Sets and Reps Explained

When starting a strength training routine, you’ll perform a set number of exercises on your training days. With each exercise will come a set and rep recommendations. Reps, or repetitions, indicate how many times you’ll do that exercise. And sets determine the number of times you’ll perform that rep cluster. Let’s use pushups as an example. If your program calls for you to perform three sets of 10 reps, you will then do 10 pushups, rest, perform another 10 reps, rest once more, and then do your final set of 10 reps. 

As far as how many sets and reps to perform, that depends on your goal and training experience. For beginners, three sets per exercise is a good starting point. Typically, you won’t want to exceed five sets since that can lead to fatigue. (Though, athletes like powerlifters and strongmen who train specifically for strength have been known to perform exercises for eight to 12 sets of two reps. You won’t.) Try one of these Pudvah-approved rep ranges based on a handful of basic goals.

  • For muscle growth: 8-15 
  • For strength: 4-6 
  • For endurance: 15+

There is an inverse relationship between how many reps you perform and how much weight you lift. The higher the number of reps, the lighter the weight should be. If you’re lifting fewer reps, the weight should be heavier. Of course, “heavy” and “light” are relative, so how much do I lift you ask? A good rule of thumb is that you should be able to manage two more reps than the prescribed number. So, if you were performing a biceps curl for 10 reps, select a weight that you could do for 12. Finding this weight will take trial and error. When in doubt, choose a lighter weight and slowly build up to a more challenging load. 

Finally, you’ll want to rest between each set of exercises. Start with 90 seconds if you’re brand spanking new to strength training. If your goal is to lose weight, then aim to decrease your rest time to 60 seconds, then 45 seconds, then to 30 seconds. If your goal is to build strength and you’re lifting heavier weights, then you’ll need more rest, about two minutes. (Some strength athletes rest up to four minutes between heavy sets.)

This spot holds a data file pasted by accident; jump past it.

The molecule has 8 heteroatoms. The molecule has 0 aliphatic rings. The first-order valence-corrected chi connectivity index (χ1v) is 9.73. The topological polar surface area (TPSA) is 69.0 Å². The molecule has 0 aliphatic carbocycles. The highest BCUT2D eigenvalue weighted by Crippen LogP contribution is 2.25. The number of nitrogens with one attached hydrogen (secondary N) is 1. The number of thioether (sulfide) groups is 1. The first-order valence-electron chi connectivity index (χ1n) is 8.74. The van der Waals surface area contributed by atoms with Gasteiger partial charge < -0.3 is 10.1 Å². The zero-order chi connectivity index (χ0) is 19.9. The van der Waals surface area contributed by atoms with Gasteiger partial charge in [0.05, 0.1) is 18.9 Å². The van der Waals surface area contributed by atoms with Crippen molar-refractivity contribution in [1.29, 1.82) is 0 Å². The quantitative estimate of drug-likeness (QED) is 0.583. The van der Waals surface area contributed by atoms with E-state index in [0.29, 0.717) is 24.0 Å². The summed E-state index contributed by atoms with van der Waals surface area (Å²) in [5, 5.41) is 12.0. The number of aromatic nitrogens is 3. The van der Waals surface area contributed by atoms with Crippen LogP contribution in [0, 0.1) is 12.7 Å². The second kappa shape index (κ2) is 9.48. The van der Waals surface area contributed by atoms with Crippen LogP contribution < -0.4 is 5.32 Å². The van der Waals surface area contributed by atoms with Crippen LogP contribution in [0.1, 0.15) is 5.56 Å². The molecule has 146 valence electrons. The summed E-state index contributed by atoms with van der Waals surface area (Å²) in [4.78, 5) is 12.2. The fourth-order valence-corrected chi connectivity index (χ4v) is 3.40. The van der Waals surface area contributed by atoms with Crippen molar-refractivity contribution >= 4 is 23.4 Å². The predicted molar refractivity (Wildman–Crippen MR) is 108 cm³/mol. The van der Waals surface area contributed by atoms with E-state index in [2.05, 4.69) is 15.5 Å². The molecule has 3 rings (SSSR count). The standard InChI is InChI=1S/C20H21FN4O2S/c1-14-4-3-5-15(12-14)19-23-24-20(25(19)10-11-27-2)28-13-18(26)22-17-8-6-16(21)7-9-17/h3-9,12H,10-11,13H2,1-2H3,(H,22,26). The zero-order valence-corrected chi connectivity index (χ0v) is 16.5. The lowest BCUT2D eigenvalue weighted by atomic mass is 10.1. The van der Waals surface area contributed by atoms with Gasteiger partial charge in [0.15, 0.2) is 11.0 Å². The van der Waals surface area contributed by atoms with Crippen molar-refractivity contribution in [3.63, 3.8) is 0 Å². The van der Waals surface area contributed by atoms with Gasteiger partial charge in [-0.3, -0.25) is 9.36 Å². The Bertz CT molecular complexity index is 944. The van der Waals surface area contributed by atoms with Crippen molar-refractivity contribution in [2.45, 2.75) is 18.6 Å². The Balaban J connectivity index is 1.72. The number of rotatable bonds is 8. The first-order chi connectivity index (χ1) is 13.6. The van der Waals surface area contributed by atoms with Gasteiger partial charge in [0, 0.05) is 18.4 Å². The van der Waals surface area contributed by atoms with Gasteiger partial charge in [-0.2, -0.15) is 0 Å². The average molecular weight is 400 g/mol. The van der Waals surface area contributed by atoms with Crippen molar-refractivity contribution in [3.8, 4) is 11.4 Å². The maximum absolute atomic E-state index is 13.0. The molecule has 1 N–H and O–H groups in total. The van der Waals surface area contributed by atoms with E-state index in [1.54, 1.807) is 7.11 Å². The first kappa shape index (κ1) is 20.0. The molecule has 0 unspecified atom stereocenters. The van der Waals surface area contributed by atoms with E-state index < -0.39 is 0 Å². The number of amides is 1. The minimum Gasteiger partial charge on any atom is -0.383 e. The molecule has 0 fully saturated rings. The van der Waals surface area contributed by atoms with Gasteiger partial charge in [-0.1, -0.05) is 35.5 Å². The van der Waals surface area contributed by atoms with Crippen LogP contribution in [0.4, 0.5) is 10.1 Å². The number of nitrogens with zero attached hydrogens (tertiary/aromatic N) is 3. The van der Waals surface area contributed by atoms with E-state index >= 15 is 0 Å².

How to Progress With Strength Training

An excellent strength-training routine includes a mode of progression. Whether your goal is to lose fat, gain muscle, or build endurance, you must continually increase the amount of stress you place on your body — even if it’s minimal — each week. There’s more than one way to progress when it comes to strength training, and some may be better for others:

Sets and reps

Depending on your set and rep goal (see above), you should start on that range’s low end. For muscle growth, that means you’d start with eight reps for each exercise. You would add one to two reps to each set each week until you hit 15 reps. The weight you use stays the same. Once you hit the end of that rep range, you can increase the weight by about five pounds and start back at eight. 


Increasing the amount of weight you lift each week is a more advanced method and is usually used by those looking to get stronger. Instead of increasing how many reps you do each week, you’d stick with your prescribed range and try to increase the weight you lift. Experts, such as Jim Wendler — a famed powerlifter — says even a half-pound increase works. He also adds that small increases are preferred as you’re less likely to get injured and leave more room for growth. 


A third way to add stress to your muscle is to increase your time under tension (or TUT). This is another excellent technique to keep in your back pocket. Eventually, you’ll hit a plateau with how much weight you can lift within your desired rep range. When that happens, a good strategy is to lift those weights more slowly to increase the amount of time your muscle is under duress for. 

When it comes to tempo training, there are four numbers you need to pay attention to, usually formatted like this: 3-0-1-0. The first number refers to the initial movement of the lift, the second denotes a pause during the lift, the return motion of the lift, and the fourth number denotes any pause at the end of the lift. Per the example above for pushup, you’d lower yourself to a count of three seconds, and then raise your body quickly to the count of one second.